About Jesus   Steve Sweetman

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Prisoners Of Hope


In Zechariah 9:12 God says that Israel was a “prisoner of hope”.  I think Christians are “prisoners of hope” as well.  The more you live for Jesus, the more you’ll know this to be true.


I admire the apostle Paul.  If I had a hero apart from Jesus, it would be Paul.  I’m so insignificant in comparison to him.  Of course, Paul’s success was due to the fact that he lived as a servant.  He humbled himself, even unto death, following in the footprints of his Lord.  


I find it interesting to study Paul’s writings to see how he viewed his life on earth.  I think he saw himself as a “prisoner of hope”, caught between heaven and earth, between a needy humanity and the Lord Jesus.  He wanted to escape the depravity around him and be with Jesus, yet if staying on earth would help his brothers in Christ, he’d gladly stay (Philippians 1:23-24).  His only reason for living was to serve Jesus.


We might think Paul was always on cloud nine, always in control, always full of faith and courage, but that wasn’t always so.  At times he was depressed, so depressed that he wanted to die.  Some psychologists might suggest he was suicidal at times.  2 Corinthians 1:5 sheds some light on this.  Here’s what Paul said.  “We were under great pressure, far beyond our ability to endure, so that we despaired even of life.”  Do you see what I mean?  Paul and his friends “despaired of life”.  That tells me they didn’t want to live at times. They had a hard time facing the light of a new day during those tough days.


Paul also said in 1 Corinthians 15:19 that “if only for this life we have hope in Christ, we are to be pitied more than all men.”  Do I have to explain?  Okay, I will. Paul wasn’t always happy.  The trials he and his friends went through were numerous and difficult.  If there was no hope beyond this present life for Paul and his friends, we should shake our heads and pity these men for such a waste of their lives.  They should have just ate, drank, and enjoyed life because once life is over that’s it, but we know that’s not it.  Paul’s hope was in the realities of spending eternity with Jesus.  Someday he would escape his "body of death" as he called it (Romans 7:24), but until then he was a “prisoner of hope”.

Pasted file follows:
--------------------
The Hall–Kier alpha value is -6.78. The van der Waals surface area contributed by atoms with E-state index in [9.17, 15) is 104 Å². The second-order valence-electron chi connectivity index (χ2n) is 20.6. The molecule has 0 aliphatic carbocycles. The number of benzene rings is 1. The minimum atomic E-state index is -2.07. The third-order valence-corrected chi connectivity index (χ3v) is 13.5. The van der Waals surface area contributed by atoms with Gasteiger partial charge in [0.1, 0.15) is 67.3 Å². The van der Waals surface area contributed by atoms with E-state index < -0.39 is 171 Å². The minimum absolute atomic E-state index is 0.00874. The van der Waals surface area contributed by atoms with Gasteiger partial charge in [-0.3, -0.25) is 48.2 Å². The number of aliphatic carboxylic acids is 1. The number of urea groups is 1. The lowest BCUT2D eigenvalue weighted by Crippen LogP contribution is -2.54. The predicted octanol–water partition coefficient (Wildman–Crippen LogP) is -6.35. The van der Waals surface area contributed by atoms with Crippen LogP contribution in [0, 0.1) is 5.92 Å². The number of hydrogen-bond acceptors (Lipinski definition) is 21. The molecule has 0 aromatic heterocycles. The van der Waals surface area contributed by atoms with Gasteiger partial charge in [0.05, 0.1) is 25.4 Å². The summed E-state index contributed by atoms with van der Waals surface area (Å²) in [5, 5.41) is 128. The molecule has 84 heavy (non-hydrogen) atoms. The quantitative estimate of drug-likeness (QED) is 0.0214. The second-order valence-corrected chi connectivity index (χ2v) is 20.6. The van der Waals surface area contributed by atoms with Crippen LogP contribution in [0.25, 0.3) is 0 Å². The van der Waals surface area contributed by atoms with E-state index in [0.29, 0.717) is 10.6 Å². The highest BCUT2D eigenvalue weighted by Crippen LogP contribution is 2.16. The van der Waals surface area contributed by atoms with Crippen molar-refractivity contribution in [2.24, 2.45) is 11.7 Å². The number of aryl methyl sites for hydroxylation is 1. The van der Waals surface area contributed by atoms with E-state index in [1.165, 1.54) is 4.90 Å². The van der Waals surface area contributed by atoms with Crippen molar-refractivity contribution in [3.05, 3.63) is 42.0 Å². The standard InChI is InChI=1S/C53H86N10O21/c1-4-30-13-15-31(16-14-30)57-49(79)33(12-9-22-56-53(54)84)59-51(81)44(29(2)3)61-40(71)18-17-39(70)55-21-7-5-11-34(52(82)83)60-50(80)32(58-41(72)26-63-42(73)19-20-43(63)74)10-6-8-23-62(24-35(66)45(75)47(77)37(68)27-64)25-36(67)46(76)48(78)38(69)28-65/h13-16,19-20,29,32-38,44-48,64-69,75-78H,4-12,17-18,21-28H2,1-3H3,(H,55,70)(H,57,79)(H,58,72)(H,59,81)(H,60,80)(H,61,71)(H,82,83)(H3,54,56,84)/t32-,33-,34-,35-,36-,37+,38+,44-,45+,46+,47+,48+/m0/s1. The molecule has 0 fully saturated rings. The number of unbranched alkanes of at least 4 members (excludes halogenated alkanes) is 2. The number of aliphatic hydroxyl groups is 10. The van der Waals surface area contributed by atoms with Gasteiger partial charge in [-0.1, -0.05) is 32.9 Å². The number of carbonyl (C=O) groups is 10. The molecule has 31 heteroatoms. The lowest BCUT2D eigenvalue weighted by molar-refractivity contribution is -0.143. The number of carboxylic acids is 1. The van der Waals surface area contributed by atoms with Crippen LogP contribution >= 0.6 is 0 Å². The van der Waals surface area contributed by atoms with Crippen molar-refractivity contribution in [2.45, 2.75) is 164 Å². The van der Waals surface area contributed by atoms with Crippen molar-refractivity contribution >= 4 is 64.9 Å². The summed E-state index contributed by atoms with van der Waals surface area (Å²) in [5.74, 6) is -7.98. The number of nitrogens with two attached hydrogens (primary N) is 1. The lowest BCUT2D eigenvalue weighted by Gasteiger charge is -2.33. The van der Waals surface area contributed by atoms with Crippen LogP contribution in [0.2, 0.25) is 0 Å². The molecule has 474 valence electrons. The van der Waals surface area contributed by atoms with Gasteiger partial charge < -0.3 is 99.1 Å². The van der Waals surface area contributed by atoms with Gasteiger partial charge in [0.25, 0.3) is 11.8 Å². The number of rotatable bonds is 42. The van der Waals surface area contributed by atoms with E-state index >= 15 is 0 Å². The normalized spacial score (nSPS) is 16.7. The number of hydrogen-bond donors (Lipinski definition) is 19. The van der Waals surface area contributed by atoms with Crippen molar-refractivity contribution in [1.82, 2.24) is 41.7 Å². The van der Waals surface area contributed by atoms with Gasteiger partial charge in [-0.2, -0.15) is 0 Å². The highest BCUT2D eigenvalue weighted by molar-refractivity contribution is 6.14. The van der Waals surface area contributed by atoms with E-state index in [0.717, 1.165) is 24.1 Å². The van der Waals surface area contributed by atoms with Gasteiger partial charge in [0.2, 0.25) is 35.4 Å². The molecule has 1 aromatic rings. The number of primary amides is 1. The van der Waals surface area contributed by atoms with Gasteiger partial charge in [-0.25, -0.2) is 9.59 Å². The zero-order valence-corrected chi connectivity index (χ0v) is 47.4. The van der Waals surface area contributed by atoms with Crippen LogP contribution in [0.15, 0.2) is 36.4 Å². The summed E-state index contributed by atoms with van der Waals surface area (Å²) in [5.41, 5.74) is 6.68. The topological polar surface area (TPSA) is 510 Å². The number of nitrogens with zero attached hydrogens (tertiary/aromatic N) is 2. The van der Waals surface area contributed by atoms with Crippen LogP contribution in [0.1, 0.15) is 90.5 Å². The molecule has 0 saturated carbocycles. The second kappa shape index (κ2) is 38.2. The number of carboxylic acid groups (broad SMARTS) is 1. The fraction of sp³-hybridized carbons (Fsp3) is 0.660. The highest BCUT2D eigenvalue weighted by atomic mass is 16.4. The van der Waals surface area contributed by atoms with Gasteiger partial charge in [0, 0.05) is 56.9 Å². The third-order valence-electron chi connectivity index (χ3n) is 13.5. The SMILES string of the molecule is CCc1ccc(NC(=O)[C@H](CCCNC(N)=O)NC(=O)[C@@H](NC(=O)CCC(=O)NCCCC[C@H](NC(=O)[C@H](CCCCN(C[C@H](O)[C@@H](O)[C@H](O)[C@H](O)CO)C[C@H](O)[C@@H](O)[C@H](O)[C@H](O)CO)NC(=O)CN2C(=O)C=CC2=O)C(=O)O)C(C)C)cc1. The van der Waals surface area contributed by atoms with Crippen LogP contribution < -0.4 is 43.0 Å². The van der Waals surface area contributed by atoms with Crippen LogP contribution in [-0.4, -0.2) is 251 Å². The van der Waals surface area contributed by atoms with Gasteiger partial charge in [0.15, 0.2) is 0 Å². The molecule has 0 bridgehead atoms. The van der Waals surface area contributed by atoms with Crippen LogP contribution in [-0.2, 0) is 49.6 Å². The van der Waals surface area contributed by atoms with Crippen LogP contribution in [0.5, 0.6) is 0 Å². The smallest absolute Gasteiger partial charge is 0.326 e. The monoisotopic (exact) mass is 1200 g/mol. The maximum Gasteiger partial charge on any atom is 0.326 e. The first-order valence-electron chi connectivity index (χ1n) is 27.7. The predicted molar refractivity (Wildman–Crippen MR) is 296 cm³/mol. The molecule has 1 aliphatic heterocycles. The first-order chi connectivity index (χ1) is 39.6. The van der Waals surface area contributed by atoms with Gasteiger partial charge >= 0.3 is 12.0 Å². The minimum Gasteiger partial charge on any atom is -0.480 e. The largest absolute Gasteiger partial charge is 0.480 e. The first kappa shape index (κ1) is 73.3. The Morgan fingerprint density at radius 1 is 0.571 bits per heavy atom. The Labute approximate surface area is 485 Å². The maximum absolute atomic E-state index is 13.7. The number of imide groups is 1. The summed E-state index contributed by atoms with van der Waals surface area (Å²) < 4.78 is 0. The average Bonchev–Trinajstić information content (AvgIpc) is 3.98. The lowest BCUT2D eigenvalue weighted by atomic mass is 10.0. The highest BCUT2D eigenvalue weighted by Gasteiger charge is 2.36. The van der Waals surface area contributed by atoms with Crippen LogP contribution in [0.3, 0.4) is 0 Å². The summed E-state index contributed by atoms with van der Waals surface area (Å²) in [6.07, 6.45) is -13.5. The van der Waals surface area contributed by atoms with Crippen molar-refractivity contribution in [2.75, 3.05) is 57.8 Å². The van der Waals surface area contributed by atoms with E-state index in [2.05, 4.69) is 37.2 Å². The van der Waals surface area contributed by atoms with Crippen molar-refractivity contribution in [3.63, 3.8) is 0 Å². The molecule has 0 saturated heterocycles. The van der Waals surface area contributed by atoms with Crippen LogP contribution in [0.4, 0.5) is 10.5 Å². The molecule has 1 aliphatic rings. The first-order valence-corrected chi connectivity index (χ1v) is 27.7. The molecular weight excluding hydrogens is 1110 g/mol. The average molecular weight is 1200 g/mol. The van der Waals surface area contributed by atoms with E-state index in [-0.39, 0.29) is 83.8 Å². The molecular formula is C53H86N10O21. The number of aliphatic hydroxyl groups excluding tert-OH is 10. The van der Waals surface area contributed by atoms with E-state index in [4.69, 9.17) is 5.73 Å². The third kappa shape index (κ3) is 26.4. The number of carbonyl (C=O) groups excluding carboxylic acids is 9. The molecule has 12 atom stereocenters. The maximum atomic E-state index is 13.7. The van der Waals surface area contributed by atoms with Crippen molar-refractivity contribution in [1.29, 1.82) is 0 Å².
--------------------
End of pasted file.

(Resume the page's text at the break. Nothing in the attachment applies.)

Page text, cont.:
Paul certainly wasn’t laying up treasures here on earth, but treasures in heaven, just as Jesus taught.  His concern for this life was minimal.  He lived to serve those Jesus had joined him to.  Paul wasn’t always happy, but he was always hopeful. 


I know we all have different ministries. We’re not all Pauls.  That being said, to one degree or another, we too are “prisoners of hope”.  If we don’t feel this imprisonment on occasion, I’d suggest we’re too much in love with this world and not enough in love with Jesus.   


Of  course Jesus is the prime example for everything we need to learn.  He endured the tremendous torture of the cross because of  the joy that was set before Him (Hebrews 12:2).  Jesus was a “prisoner of hope” too, especially so while hanging on that cross.  The future joy He saw while being executed was the joy of you and I being with Him throughout eternity.  Paul tells us very clearly that we are to have the same mind as Jesus in this respect (Philippians 2:5).  The mindset that Paul spoke of was one of living in humility and service for Jesus in this life, while waiting for a better future in the next life.  The world’s idea of instant gratification isn’t Biblical thinking.  The gratification we seek should be  the smile we see on the face of Jesus as we find ourselves as “prisoners of hope” in a world that so desperately needs Him.    

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